This blog post was born out of an off-hand tweet written by our President and Founder Greg Poirier that stirred up an interesting conversation. Greg has a decade of startup experience as a former manager at Radian6 (acquired by Salesforce) and as an executive at TitanFile and Livelenz. Greg is a sought-after speaker at Accelerators and Incubators and mentors several early-stage companies. Here are his further thoughts on the subject of Excel as a competitor to (SaaS) startups.
I spend a lot of time with startups. The most promising startups I see have founders that come from an old industry but are young and recognize some old paper and pen or Excel processes could be done better in a platform. These are the majority of great B2B ideas I run into at the incubators I teach in, events I attend, companies I meet with.
Swept (disclosure – I’m an Advisor) is a perfect example of a B2B SaaS platform transforming an old industry. The founders started Swept as a residential and commercial cleaning company. Having experienced the challenges and inefficiencies in the industry first hand, they set out to design a SaaS platform to help janitorial companies improve their business. One of the things they knew from their own experience in the industry – almost everything was done with pen or paper or in Excel.
During my time mentoring startups, I often end up discussing why “Excel is your worst competitor.” Everyone already has it (no new cost), they kind of know how to use it (no onboarding) and it’s very reliable (in general startup software is not). It’s a startup killer.
To go back to my Swept example, as it turns out, most janitorial companies create the quotes and bids for their contracts in Excel and Word. In some cases we are talking about massive bids worth tens, sometimes hundreds of thousands of dollars that get delivered looking like a high school project.
The janitorial industry is also an incredibly resource intensive and margin-thin business. Think about all those hundreds of cleaner hours being worked across dozens of properties, often at night. This is really difficult to track accurately and again, companies are using Excel to track hours, cleaners, margin and profit. It is hard and time-consuming, but as far as many business owners are concerned – it is reliable and gets the job done.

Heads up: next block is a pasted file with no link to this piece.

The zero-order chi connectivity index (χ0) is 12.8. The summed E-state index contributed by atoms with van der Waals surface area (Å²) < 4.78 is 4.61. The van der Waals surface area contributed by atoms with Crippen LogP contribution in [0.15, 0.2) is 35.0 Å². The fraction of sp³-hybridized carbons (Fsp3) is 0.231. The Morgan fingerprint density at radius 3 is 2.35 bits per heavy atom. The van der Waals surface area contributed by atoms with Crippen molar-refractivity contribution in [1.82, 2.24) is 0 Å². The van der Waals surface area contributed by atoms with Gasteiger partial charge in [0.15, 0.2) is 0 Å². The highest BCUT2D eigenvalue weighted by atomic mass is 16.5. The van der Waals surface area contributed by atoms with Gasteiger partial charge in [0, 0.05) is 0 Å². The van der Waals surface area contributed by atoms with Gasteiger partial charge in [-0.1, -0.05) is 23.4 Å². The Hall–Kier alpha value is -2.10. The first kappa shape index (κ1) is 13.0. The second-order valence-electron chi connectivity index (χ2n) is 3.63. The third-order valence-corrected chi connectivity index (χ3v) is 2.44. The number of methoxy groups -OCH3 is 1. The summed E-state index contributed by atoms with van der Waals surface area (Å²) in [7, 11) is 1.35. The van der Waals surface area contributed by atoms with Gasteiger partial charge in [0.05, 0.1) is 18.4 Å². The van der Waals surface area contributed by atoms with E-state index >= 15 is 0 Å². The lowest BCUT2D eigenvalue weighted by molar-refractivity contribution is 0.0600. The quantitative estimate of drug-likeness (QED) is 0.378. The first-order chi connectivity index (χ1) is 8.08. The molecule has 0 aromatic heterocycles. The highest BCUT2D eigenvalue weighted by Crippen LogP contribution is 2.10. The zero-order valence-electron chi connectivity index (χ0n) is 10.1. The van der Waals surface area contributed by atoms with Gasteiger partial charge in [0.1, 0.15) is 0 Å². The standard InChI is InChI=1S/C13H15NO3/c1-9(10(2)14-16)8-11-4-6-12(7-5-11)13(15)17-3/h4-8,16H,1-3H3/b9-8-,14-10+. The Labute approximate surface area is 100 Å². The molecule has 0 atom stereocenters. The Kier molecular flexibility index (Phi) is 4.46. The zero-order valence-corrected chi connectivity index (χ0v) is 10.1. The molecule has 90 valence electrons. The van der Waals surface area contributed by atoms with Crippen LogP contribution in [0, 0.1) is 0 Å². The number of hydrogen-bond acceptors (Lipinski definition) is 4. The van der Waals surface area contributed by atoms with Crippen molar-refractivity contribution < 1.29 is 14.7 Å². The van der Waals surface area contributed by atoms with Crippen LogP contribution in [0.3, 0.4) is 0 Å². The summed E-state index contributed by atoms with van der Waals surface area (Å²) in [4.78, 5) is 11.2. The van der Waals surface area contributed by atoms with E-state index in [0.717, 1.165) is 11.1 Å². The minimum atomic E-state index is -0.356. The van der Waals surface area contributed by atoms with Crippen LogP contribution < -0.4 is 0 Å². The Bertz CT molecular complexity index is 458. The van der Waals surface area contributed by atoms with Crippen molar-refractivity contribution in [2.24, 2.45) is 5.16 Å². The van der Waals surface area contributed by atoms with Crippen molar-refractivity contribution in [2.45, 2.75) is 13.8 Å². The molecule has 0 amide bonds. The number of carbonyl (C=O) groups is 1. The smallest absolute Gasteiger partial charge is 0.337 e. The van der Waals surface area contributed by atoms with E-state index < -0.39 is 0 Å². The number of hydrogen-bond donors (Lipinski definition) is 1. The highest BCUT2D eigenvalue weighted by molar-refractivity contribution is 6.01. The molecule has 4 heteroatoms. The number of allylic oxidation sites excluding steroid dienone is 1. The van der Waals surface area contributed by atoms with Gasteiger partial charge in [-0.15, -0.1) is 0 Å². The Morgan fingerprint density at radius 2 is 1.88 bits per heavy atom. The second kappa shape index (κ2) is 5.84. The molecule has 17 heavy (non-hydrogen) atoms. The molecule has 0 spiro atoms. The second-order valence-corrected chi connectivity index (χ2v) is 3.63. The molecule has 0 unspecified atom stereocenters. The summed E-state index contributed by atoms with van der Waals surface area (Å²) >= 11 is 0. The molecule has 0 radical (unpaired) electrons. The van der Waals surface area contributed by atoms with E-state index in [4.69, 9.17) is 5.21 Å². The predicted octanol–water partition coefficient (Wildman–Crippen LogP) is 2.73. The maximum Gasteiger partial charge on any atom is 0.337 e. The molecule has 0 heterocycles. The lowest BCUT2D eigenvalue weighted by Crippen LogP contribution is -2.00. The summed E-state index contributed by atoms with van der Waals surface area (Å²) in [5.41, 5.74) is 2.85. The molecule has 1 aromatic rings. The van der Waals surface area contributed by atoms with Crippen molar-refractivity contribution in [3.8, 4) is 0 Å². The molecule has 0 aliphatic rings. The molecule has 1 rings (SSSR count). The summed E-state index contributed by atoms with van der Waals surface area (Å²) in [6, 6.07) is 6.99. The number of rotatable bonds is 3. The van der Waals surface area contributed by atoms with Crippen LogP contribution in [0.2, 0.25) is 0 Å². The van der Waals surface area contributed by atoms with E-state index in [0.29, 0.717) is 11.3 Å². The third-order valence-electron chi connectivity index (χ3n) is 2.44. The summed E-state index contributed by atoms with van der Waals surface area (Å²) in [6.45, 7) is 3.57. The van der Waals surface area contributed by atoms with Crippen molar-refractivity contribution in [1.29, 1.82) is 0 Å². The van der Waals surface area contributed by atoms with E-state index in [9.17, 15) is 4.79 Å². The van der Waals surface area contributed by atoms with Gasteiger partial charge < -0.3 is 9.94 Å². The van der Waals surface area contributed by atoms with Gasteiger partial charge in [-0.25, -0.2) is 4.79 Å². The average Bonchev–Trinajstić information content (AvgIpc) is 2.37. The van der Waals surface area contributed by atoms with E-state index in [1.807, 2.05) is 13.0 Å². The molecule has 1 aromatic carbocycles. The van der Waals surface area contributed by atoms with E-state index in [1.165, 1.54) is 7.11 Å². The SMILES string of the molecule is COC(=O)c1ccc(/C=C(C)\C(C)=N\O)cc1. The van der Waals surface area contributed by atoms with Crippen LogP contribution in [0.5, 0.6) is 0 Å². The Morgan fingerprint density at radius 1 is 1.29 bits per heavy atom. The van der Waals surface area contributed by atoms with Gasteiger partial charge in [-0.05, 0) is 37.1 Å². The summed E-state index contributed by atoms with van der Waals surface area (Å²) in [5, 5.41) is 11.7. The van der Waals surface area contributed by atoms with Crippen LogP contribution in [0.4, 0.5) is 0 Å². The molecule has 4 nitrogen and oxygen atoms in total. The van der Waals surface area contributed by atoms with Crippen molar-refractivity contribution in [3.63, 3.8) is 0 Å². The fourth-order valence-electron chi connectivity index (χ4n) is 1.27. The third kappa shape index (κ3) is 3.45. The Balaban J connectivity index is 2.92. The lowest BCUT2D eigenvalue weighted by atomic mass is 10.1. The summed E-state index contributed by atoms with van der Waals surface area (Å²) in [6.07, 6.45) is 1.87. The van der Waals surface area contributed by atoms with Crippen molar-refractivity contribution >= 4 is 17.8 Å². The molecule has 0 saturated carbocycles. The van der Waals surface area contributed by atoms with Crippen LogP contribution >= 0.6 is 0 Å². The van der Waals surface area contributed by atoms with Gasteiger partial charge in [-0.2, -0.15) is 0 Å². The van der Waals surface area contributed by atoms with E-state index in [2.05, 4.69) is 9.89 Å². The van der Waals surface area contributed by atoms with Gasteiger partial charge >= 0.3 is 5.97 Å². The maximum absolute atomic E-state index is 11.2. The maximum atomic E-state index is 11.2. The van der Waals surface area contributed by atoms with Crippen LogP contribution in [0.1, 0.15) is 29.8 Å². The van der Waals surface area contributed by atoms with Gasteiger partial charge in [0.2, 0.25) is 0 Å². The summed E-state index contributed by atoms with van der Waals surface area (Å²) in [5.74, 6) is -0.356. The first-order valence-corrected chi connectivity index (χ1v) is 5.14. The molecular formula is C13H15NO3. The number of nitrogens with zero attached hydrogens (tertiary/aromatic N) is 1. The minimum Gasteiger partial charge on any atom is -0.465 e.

It makes sense to use a tool like Swept to help improve your business and there are massive cost and time savings to putting an app like Swept on every cleaner’s phone. Employees can easily log their hours, translate instructions on the fly to their native language, GPS shows management that everyone is at the right building they are supposed to clean and supplies can be ordered as a cleaner see they are low. Plus the management can automatically see all their KPI’s tracked on the fly. No manual reentry.
The testimonials for Swept speak for themselves – there’s no doubt there’s value in the product. Should be a no-brainer, and yet the Swept team still often finds themselves selling against some old Excel spreadsheets.
People Hate Learning New Technology
Here’s the challenge that all B2B SaaS companies face, regardless of their product market fit. Most people really hate learning how to use technology at work.
No matter how much better your solution is, it means staff has to learn how to use something new. Something that at first is going to be slower and more work than the thing they already use today. This is 100% true – don’t lie to them about this. In general people really, really hate new software platforms at work. Outside of the tech bubble – this is almost a universal and in my experience founders consistently misjudge the depth and breadth of this hate.
Excel is a substantial competitor because it just works
That’s a tough hurdle, getting people to want to change how they do their job and move away from something as trusted and reliable as Excel. Even when they know it’s a pain or believes there could be a better way – “Excel just works”.
I see this as an advisor to SaaS companies in the cleaning, restaurant, and real estate industries. All these companies have great ideas, amazing founders, excellent unit economics and yet Excel is the dominant competitor in each.
Honestly, I have no magic advice here – no silver bullet solution. Competing against Excel is hard work. However, here’s what you should take away from this post:
“Don’t underestimate how difficult it is to dislodge a competitor.”
Even if your product or solution is better.
Be prepared; have a really good response(s) to “Yeah, but we use Excel for that”. Invest in sales enablement collateral like objection handling sheets. Track deals lost to Excel. Have battle cards for it and train your team to sell against it. In short, treat Excel like the legitimate competitor that it is.
Let me know what you think of this post in the comments below or reach out today.